Tuesday, October 6, 2009

Chicken bone marrow

So, something I sometimes like doing (and did last night a bit) is eat / chew on the chicken wing bone.. and specifically the bone marrow. Tyler called me on it and asked why? Yeah, I know it's weird. I'm now looking up if it's healthy at all (which was my initial instinct) or just stupid.

Nutritional data of caribou marrow (very high in fat... monounsaturated though!)

For centuries my Sicilian family has always had "Bone Garlic Soup" on hand to treat darn near any illness. It's a simple recipe, a pot of water, 1 Chicken, 6 heads of garlic (chopped coarse) and 6 onions (also chopped coarse) If you want to add a cut up carrot or two that's fine. Boil it all for a few hours, adding water as it reduces. Pull the chicken out, and pull the meat off the bones. Cut up the bones and return to the broth. Boil for another few hours and pour through finer and finer sieves until you have an almost clear liquid. Pour off the fat and sip like tea.


Below, via a $5 'Google Answers' question 7 years ago.

It seems that bone marrow was very important in the diet of earlier

According to a study presented at the Indiana University website

“Historically, native American hunters would pass up a thin bison
carcass, rather than eat lean muscle... or just eat the fatty bits.
This is also one reason why BONE MARROW is a very popular
food among foragers -- a great source of lipids & kcal. We will
read, later, about the implications of this type of behavior for
interpreting the patterns of meat eating among early human
hunters and scavengers.”

In a report titled, “The Evolution Of Human Nutrition”, by Barry
Bogin, which appears at the website of the Center for Instructional
Technology Development at the University of Toronto Scarborough
Campus (http://citd.scar.utoronto.ca/ANTAO1/Projects/Bogin.html),
the author states the following:

“Subsequent analysis shows that hominids may have been collecting
bones for their marrow and brain tissue rather than for any meat still
remaining on the surface of the bone (Binford 1987). Marrow and brain
are high in fat and protein, but few carnivores have the morphology
necessary to break open large long bones.”

In an article listed at the British Broadcasting Corporation (BBC)
website titled, “Ape-Man; Adventures in Human Evolution”,
(http://www.bbc.co.uk/science/apeman/chronology/2_5.shtml), the
following is stated:

“As Prof. Leslie Aiello (University College London) points out, bone
marrow is highly nutritious, and contains many important elements for
brain growth and development. It also takes much less energy to digest
than plant food. Scientists have shown that brain size was beginning
to increase in the later australopithecines, and it could all be down
to bone marrow as brain food.”

At a website called Unknowncountry.com, I found an article titled
“Meat Eating More Healthy in Prehistoric Times”, dated 28-Mar-2002.
(http://www.unknowncountry.com/news/?id=1385), in which the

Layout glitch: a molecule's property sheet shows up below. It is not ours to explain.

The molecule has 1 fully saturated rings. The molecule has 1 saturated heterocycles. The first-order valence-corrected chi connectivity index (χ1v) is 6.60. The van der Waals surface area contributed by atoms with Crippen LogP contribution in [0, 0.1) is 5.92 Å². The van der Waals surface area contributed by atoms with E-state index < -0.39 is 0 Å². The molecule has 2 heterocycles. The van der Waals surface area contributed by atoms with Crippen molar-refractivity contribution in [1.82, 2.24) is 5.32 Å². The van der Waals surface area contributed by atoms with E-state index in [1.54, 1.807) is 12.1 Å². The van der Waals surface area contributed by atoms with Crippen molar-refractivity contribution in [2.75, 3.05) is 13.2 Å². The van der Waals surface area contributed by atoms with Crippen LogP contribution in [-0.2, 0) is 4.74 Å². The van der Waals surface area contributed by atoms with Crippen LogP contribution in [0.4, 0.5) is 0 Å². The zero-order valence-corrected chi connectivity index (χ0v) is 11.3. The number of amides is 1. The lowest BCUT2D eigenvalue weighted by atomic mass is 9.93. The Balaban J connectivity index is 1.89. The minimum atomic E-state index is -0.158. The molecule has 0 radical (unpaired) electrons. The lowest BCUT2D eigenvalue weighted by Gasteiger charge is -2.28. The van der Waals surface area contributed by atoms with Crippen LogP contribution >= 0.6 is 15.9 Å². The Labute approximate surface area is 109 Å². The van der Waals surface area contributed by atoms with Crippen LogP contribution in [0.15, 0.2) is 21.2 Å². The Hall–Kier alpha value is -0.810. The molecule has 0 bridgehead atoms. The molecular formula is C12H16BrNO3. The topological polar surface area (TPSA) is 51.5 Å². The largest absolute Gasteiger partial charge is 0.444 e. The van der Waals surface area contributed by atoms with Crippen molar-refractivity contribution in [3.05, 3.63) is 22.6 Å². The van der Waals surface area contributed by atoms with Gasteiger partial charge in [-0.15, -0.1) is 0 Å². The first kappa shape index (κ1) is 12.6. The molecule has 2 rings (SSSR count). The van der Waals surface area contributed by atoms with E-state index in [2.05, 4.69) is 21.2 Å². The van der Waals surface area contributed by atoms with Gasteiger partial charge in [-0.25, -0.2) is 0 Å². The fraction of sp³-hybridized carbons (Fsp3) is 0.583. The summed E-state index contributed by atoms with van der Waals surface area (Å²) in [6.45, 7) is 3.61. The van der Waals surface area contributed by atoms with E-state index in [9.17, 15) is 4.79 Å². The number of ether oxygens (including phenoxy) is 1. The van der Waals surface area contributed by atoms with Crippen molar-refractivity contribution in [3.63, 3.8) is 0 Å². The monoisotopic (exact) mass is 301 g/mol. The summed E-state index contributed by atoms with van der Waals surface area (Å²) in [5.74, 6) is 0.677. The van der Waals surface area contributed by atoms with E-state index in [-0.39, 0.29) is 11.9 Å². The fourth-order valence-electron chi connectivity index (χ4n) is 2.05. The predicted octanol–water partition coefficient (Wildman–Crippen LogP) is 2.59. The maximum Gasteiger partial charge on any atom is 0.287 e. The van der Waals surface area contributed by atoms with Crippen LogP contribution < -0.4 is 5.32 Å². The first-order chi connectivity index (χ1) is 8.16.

author states,

“This rules out farmed foods such as dairy products, refined cereals,
added fats and salt. Instead, we should eat lean meat, fish, fresh
fruit and vegetables. The best parts of the meat are the oily brain
and bone marrow, since these are rich in healthy fats.”

It was more difficult to find discussion of the nutritional value of
bone marrow to modern humans. I did find many websites selling
nutritional supplements containing bone marrow as well as many

Louis Arkson Inc., a manufacturer of Health Food Supplements and
Skin Care products, sells a product called Vita-Bone Marrow (
http://www.arkson.com/health/vbone.htm ). They state the following:

“Bone Marrow is the essence of all vertebralis. It contains all of the
necessary nutrients to the human body, such as proteins, vitamins,
complex B, minerals (calcium , magnesium, zinc ). Bone Marrow also
contains Lecithin and Methionine.

The result is a formula displaying the following properties:

Helps maintain healthy cholesterol level
Promotes a strong immune system”

(*) An antispasmodic (synonym: spasmolytic) is a drug or an herb
that suppresses spasms.[1][2] These are usually caused by smooth
muscle contraction, especially in tubular organs. The effect is
to prevent spasms of the stomach, intestine or urinary bladder.
(Looks like for mostly involuntary muscles.. )

From Wikipedia:

Many cultures utilize bone marrow as a food. The Vietnamese prize bone as the soup base for their national staple phở; Alaskan Natives eat the bone marrow of caribou and moose; Indians use slow-cooked marrow as the core ingredient of the Indian dish Nalli Nihari; Mexicans use beef bone marrow from leg bones, called tuetano, which is cooked and served as filling for tacos or tostadas; it is also considered to be the highlight of the Italian dish ossobuco (braised veal shanks). Though once used in various preparations, including pemmican, bone marrow has fallen out of favor as a food in the United States. In the Philippines, the soup "Bulalo" is made primarily of beef stock and marrow bones, seasoned with choice vegetables and boiled meat.

Diners in the 18th century used a marrow scoop (or marrow spoon), often of silver and with a long thin bowl, as a table implement for removing marrow from a bone.


Hmm.. seems like mostly anecdotal evidence... still, whateves...
good enough for me. At least it doesn't seem bad for you. Plus,
large sourceof monounsaturates:

- Fights breast cancer, cholesterol (heart disease and strokes),
lowers the chances of gallstone formation, and what's this;
reduced belly fat??!!

Also, apparently I am now starting to believe everything
I read on the internet...

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